Our featured recipe also includes:

Cilantro: contains trace minerals and vitamin-A

Shallots: Part of the allium family, which includes onions, garlic and scallions. Shallots also help to ward off cancer. They also contain 34 micrograms of folate, which is good for brain and nerve function.

Sugar Snap Peas:  They are a good source of vitamin-C, a nutrient that protects DNA structures from damage and improves the immune system. The sugar snaps also contain folate, which helps to improve heart health. Low levels of folate can raise levels of homocysteine, which increases the risk of heart disease.

Folic acid is a synthetic form of folate. If you are taking the B-vitamin as a supplement, it is recommended to take the natural form, folate. As noted folic acid is a synthetic oxidized form, and is not found in fresh natural foods as is folate. Because it is synthetic, is not bio-available to the body, as is folate.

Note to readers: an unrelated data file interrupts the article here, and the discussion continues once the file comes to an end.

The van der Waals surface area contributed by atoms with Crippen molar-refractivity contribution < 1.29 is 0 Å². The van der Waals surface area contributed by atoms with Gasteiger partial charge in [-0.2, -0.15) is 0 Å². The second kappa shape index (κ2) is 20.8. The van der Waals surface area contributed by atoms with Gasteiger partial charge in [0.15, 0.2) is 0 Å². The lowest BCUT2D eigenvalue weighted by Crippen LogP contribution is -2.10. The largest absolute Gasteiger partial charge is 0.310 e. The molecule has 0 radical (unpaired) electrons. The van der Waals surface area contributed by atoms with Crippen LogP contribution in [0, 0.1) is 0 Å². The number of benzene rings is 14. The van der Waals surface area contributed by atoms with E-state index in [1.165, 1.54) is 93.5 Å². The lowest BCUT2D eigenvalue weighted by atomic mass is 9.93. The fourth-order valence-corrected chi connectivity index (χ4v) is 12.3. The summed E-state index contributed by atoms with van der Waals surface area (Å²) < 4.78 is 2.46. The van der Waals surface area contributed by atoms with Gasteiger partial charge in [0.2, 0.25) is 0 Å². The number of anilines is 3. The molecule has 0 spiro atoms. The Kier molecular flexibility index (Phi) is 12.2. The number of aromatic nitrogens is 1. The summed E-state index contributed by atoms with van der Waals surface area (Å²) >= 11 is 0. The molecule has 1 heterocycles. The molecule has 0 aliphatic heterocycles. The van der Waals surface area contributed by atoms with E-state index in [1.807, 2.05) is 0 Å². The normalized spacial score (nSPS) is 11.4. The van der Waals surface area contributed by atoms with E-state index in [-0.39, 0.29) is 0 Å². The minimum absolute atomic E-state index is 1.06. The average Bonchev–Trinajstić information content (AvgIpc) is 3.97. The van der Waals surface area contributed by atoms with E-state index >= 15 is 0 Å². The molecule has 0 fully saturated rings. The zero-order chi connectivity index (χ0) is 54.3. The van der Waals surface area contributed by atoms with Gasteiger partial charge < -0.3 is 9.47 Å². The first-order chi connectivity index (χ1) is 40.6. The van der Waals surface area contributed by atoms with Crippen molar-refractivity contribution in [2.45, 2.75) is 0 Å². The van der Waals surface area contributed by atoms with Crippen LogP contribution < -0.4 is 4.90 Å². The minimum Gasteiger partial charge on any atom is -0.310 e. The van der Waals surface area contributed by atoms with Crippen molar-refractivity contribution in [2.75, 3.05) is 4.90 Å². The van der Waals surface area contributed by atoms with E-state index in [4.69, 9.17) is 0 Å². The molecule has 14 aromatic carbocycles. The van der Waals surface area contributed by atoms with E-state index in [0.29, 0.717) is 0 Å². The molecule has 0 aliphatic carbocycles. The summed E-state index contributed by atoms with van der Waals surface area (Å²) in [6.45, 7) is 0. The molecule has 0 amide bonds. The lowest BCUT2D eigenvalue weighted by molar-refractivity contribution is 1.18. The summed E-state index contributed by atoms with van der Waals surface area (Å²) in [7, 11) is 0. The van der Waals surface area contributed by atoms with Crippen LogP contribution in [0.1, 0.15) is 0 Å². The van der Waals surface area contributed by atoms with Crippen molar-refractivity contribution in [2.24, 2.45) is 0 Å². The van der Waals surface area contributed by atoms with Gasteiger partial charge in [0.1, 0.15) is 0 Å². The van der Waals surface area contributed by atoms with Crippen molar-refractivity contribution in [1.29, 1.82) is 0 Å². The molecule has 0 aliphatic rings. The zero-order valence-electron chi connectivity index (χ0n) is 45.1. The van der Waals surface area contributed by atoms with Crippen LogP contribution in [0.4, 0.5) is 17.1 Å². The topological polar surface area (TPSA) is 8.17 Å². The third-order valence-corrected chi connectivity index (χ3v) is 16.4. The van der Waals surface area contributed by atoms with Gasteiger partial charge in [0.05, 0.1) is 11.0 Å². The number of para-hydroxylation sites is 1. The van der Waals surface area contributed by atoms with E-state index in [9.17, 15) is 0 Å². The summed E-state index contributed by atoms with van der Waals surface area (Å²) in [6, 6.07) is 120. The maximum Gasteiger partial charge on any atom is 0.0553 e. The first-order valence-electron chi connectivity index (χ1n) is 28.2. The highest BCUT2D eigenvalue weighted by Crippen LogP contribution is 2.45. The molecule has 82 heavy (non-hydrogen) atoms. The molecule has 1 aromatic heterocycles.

Now for our featured recipe – Sugar Snap Peas with Tarragon – and here is what you will need.

1 pound sugar snap peas

1 shallot, diced

2 tablespoons butter

1/2 to 1 teaspoon tarragon, chopped

1/2 teaspoon cilantro, chopped

Himalayan salt and pepper to taste (optional)

cooking sugar snap peasIn a large sauce pot, bring water to a rapid boil, and add snap peas and cook until they turn bright green, about 3 minutes. Drain, and set aside.

chopped fresh herbs and shallotsMean time, prepare the tarragon, cilantro, and shallots.

In a large ceramic coated skillet over medium heat, add butter and melt. Next add shallots and cook until soft, about  3 minutes. Next whisk in a splash of fresh water, about 1 to 2 tablespoons, then add snap peas and cook 2 to 3 minutes. Next add chopped tarragon, cilantro, and mix in with snap peas and shallots.

Sugar Snap Peas with TarragonSpoon cooked sugar snap pea mixture into a serving bowl, and serve with your favorite main dish.